Academic journal article Professional School Counseling

School Counselor Induction and the Importance of Mattering

Academic journal article Professional School Counseling

School Counselor Induction and the Importance of Mattering

Article excerpt

This study explored the personal and professional needs of novice school counselors and the ways in which they feel mattered through qualitative methodology. Findings revealed that mattering manifested through interactions with administrators, positive student connections and student success, and collaborations with others. Factors that reduced feelings of mattering included lack of formal interaction with administrators, ineffective transition processes, and lack of an assigned, formal mentor.


School counselors enter schools with existing organizational structures, cultures, histories, and institution-specific practices. Although school counselors generally experience a practicum or internship in which they have counseled in a school (Council for Accreditation of Counseling and Related Education Programs [CACREP], 2009), once hired, they often enter a system that is completely new to them. The introduction into a system can bring a host of professional challenges for emerging school counselors, who must acclimate to the context of their particular schools. The purpose of this investigation was to determine how novice school counselors' personal and professional needs were met, through a framework of mattering. School counselors face many obstacles in the course of their work. They must be culturally competent, proficient in assessment and use of data, and effective counselors, leaders, and advocates (Amatea & Clark, 2005; American School Counselor Association [ASCA], 2005). Further, school counselors balance large case loads, low social status, student crises (Baggerly & Osborn, 2006), role ambiguity, role conflict, and the lack of a unified, professional identity (Amatea & Clark, 2005). Counselors experience work-related and institutional stress factors, such as implementing comprehensive school counseling programs based on the ASCA (2005) National Model within systems where stakeholders may expect the counselor to function in an antiquated model (Escandon, Kroes, Boren, & Stewart, 2007; Scarborough & Culbreth, 2008; Young & Lambie, 2007). These factors contribute to occupational stress (Young & Lambie), which negatively correlates with career satisfaction and commitment and positively correlates with burnout and attrition (Baggerly & Osborn; Rayle, 2006; Wilkerson & Bellni, 2006).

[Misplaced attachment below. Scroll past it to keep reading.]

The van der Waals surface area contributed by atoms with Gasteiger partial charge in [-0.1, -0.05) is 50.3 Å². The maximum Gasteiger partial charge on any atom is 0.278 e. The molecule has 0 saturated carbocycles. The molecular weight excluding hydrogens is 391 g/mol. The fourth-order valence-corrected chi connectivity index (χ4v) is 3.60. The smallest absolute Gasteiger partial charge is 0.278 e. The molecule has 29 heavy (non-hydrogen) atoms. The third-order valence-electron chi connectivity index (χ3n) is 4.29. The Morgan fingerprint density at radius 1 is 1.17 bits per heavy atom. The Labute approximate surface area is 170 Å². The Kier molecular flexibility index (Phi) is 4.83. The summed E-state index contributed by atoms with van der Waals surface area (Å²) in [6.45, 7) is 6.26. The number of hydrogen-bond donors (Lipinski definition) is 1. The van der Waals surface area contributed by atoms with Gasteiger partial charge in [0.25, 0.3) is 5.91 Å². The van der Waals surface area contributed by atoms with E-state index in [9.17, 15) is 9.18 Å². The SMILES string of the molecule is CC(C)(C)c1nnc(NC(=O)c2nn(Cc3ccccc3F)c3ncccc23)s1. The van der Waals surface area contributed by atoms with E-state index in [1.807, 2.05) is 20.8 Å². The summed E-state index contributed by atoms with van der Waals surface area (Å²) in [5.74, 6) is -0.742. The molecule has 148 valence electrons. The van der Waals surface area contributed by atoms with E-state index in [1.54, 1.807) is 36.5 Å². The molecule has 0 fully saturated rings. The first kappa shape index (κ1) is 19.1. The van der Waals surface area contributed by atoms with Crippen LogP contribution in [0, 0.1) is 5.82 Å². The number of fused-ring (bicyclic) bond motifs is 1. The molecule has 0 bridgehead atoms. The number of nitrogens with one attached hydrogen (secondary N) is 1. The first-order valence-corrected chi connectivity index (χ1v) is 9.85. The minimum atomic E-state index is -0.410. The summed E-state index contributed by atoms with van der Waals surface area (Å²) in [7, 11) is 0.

Equally concerning, stress impacts job performance by impairing school counselor functioning, which may lead to emotional exhaustion, a lack of empathy and compassion, poor judgment, and increased risk to clients (Wilkerson & Bellni, 2006; Young & Lambie, 2007). Novice school counselors might be most vulnerable to issues of stress and job impairment because they must acclimate to the culture, learn structures and practices of the school they serve, and plan, develop, and manage a program for unfamiliar students and stakeholders.

Although many novice professionals are formally inducted into the organizations in which they work, induction processes differ. Schlecthy (1985) stated that some common types of induction activities include clearly stated expectations, clinical supervision, demonstrations and coaching, constructive feedback, time, support for learning new skills, and resources such as additional training. Later, Matthes (1992) asserted that education is unique in that it is a profession that has an implicit expectation that novice workers will be able to perform the same tasks with the same competence as experienced workers. Further, little support is given to novice school counselors as they begin their professional lives (Matthes).

Using survey research methodology, Matthes (1992) studied induction processes experienced by novice school counselors. With the exception of one participant, all first year novice counselors were expected to carry the same work load as experienced counselors. Further, 77% of novice counselors had not been assigned a mentor, and resources such as discretionary funds, clerical staff, and referral services were inconsistent and minimal. …

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